There are Two Productivity Puzzles
Patrick Schneider at Bank Underground (at the B of E):
There are two productivity puzzles: Much has been written about the productivity puzzle. But there are actually two puzzles apparent in the data – one in the level that hit at the crisis and the other in the growth rate, which is a more recent phenomenon – and they could be driven by completely different sources. Distinguishing between the two puzzles is important precisely because of these potential differences – if anyone analyses the puzzle as a whole looking for the force driving it, the actual underlying variety will confound our estimates of the relative importance of these drivers.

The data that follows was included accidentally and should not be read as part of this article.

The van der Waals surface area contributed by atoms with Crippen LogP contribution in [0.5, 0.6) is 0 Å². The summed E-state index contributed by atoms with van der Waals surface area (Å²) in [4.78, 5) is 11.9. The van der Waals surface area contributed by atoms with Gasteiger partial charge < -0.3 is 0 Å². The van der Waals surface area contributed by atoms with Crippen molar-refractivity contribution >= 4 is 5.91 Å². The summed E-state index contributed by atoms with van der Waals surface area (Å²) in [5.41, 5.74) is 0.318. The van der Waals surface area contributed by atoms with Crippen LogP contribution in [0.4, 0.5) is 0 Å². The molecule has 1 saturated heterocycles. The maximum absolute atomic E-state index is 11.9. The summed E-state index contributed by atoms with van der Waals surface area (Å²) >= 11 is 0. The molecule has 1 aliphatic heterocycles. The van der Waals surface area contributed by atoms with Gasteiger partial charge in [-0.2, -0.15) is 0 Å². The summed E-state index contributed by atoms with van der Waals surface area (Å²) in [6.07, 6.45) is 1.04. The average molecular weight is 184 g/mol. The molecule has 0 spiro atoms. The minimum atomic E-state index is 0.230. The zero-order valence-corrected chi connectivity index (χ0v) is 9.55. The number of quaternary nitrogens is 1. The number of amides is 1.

In this post I discuss:
- what people mean by the productivity puzzle, usually a percent deviation from the pre-crisis trend;
- how I think of it as actually two puzzles: one in the level and the other in the growth rate;
- and why this distinction can be important, using the example of a simple growth accounting decomposition of productivity growth into capital deepening and technological advancement.
Posted by Mark Thoma on Thursday, November 17, 2016 at 10:11 AM in Economics, Productivity |
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